What does vitamin E do in average doses for healthy people? Well, it promotes skin health and can be applied topically for wrinkles and scar tissue, or taken internally for more supple skin. It can act as antioxidant and even help increase fertility in both men and women. It can reduce hot flashes in women, and nourish their hair to be shiny and luxurious. In smaller amounts, it can even help reduce the risks of men’s prostate cancer and men’s muscle diseases.
But is vitamin E all that safe? When it comes to side effects of vitamin E, it is quite safe for people with no major health complications. Teenage and adult bodies require a bare minimum daily dose of 15 mg (22.4 IU) from natural food sources. However, as most natural doctors agree, most people need much more than that to reap the benefits of this fat-soluble vitamin, hence we have vitamin supplement doses of 200 to 800 IU.
Vitamin E toxicity could happen if the supplement is abused in high dosage in its synthetic form, because vitamin E is an accumulative fat-soluble vitamin whose benefits and side effects slightly differ in its natural form vs synthetic . The synthetic form of vitamin E alpha tocopherol depletes the crucial gamma tocopherol and may cause the unpleasant, but very rare vitamin E side effects. The natural (d-alpha) form of the vitamin E supplement is safer.
Some people with Heart disease are usually recommended a lower dose of E supplement of 350 IU per day. And if you are about to receive a heart procedure of any kind, it is best to avoid vitamin E and vitamin C before it, as to avoid any potential side effects of vitamin E supplement due to drug interaction.
Hemorrhagic stroke that would cause bleeding into the brain, is very rare but still possible with extreme vitamin E overdose. However, while taking more than 300 IU of vitamin E per day vitamin E has been said to increase this risk by 20 %, it is crucial to understand that the study responsible for such shocking conclusion was conducted with the use of the synthetic form of vitamin E, which, as mentioned above, is responsible for the rare yet possible side effects of vitamin E. By contrast, vitamin E has been found to reduce the risk of an ischemic stroke.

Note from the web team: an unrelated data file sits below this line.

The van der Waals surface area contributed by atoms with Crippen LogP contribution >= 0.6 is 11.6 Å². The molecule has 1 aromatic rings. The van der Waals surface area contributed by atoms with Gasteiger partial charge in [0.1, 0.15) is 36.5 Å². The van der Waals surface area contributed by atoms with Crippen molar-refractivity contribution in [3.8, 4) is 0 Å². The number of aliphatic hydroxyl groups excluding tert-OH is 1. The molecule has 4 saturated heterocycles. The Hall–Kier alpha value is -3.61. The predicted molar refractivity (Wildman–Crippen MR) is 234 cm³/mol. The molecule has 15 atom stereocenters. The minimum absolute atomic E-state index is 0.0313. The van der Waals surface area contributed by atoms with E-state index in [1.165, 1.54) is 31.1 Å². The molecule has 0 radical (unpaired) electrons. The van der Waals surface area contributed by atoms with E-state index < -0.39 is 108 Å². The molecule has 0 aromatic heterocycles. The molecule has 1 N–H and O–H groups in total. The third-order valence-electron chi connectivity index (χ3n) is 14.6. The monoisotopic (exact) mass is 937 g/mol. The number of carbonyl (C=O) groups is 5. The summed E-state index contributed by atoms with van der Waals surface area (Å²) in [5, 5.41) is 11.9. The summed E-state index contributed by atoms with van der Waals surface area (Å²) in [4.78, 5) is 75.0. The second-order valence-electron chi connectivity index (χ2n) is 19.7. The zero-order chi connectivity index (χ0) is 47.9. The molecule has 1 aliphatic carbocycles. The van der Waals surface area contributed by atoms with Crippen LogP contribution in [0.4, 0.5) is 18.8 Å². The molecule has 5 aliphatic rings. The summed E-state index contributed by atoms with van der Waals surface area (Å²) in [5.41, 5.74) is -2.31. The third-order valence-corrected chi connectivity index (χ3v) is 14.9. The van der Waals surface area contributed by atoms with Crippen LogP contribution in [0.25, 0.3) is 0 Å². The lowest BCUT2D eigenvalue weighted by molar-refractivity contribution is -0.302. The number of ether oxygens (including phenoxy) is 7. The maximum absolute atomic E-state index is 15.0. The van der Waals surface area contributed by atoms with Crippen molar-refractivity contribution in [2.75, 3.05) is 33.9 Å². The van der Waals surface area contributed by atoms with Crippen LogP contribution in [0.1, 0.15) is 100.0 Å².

There is another case with men’s prostate cancer, where it can benefit the patient if taken in a moderate dose, yet damage in high amounts, leading to more chances for prostate cancer with men. If you undergo radiation therapy or chemotherapy for cancer, a vitamin E supplement could compromise these treatments’ effectiveness.
If you take antiplatelet or anticoagulant drugs, such as Warfarin by Coumadin, the risk of bleeding may be increased because of higher levels of vitamin E.
The side effects of vitamin E supplement in a dose of over 400 IU in its synthetic form may worsen vision with people that have retinitis pigmentosa.
Some vitamin E overdose symptoms that you might experience with a higher dose or vitamin E are: headaches, weakness, blurry vision, rashes, and easy bleeding, stomach cramps and nausea.
When should you be cautious of the side effect of vitamin E when consuming a vitamin E supplement? One such case is with pregnancy. Higher doses of synthetic vitamin E supplements are best left for after the birth because the fetus might be harmed during pregnancy. Research is still being done, but it is best to stick to no more than 200IU a day. However, natural (d-alpha tocopherol) source of vitamin E is a much safer option.
It is important to speak to your healthcare provider about taking a vitamin E supplement if you are taking any prescription or over-the-counter medications, as to avoid any potential side effect of vitamin E associated with chemical medicines that might interfere with the absorption, use and break down of nutrients in your body.